Just as soon as football and basketball and recruiting and spring practice are put to bed, talk of conference expansion and realignment goes from a simmer to a boil. Funny how that works. My email box is currently filled with questions and rumors and “mark this downs.”
Granted the current discussions on a new postseason playoff format as well as the Big 12′s own cloudy future are helping to feed the messageboard chatter, but we’re not so sure at least some — read: all — of this buzz hasn’t been ginned up in an effort to drive fans to websites all summer long.
For those who haven’t been keeping up with recent internet whispers, the Big 12 formed an exploratory committee on expansion way back in January. Oklahoma AD Joe Castiglione let everyone know about it, too, which set off a bit of a panic. Soon after, word began to spread that Clemson, Florida State, and maybe even Georgia Tech might join the Big 12 from the East. Louisville and Cincinnati might climb aboard from the Midwest. And the powers-that-be at Notre Dame — oh, sweet, succulent, delectable Notre Dame — were reportedly so tight with Texas’ brass that the Irish would surely become Team 16 in the Big 12′s new mega-design.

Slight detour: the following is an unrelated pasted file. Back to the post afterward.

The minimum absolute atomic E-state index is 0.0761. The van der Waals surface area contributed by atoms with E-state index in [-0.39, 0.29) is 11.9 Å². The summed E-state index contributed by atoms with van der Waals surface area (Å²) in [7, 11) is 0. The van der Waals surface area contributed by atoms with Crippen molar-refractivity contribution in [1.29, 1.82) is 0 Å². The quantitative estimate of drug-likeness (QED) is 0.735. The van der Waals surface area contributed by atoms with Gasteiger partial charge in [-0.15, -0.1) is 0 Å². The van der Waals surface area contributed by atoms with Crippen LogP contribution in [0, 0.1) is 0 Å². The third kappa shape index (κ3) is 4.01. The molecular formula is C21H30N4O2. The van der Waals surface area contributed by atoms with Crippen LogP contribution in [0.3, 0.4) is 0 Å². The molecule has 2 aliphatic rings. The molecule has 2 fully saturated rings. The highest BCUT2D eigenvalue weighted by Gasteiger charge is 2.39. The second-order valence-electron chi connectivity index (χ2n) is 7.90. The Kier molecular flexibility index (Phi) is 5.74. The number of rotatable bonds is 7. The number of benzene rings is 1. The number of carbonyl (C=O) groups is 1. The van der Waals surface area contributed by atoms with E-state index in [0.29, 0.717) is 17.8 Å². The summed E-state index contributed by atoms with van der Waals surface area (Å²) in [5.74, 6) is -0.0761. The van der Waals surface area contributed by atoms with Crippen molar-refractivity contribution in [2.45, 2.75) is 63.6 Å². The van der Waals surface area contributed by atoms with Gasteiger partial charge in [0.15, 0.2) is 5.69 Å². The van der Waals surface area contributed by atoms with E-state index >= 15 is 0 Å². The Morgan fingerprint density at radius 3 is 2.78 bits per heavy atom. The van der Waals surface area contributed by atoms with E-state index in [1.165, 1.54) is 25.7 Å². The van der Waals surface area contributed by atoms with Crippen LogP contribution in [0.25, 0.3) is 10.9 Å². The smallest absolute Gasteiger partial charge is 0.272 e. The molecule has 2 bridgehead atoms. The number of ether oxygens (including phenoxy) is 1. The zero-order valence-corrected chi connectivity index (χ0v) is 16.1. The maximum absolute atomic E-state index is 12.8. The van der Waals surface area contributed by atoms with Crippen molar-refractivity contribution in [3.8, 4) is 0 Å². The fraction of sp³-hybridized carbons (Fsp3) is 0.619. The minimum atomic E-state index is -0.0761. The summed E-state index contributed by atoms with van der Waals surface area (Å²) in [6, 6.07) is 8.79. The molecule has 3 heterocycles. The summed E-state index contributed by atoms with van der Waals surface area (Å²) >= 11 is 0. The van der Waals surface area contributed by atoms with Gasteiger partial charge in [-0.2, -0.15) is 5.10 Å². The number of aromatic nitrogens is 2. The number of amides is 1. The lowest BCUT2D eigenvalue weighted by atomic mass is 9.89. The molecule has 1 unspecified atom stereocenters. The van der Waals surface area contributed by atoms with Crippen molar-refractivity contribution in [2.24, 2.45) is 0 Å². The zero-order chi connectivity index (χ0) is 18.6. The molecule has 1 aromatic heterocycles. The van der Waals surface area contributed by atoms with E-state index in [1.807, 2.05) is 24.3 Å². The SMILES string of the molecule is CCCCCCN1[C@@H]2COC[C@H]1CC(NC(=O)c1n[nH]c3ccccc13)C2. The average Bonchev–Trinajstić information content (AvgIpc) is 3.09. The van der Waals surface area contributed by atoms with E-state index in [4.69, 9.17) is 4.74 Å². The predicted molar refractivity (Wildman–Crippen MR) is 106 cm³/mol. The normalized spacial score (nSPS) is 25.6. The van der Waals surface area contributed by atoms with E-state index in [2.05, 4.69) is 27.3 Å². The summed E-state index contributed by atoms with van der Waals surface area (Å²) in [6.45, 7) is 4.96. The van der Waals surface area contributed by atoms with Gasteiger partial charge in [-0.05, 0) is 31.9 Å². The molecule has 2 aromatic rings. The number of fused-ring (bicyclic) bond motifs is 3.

And for those who’ve forgotten, Arkansas was also mentioned as a potential Big 12 target for the umpteenth time.
Depending on the “insider” or “big money donor” you choose to listen to, the Big 12 could land any combination of those teams. Clemson and FSU are ready to move to the Big 12 for the 2013 season! Florida State needs to leave the ACC due to poor finances! The television networks are secretly working behind the scenes to bring this whole thing together!
Closer to the homefront, some will tell you that the SEC is still having under-the-table chats with Virginia Tech and NC State as a backup plan, too (even though we’ve actually done the research and found it’d be pretty tough politically for those schools to leave their current friends and family).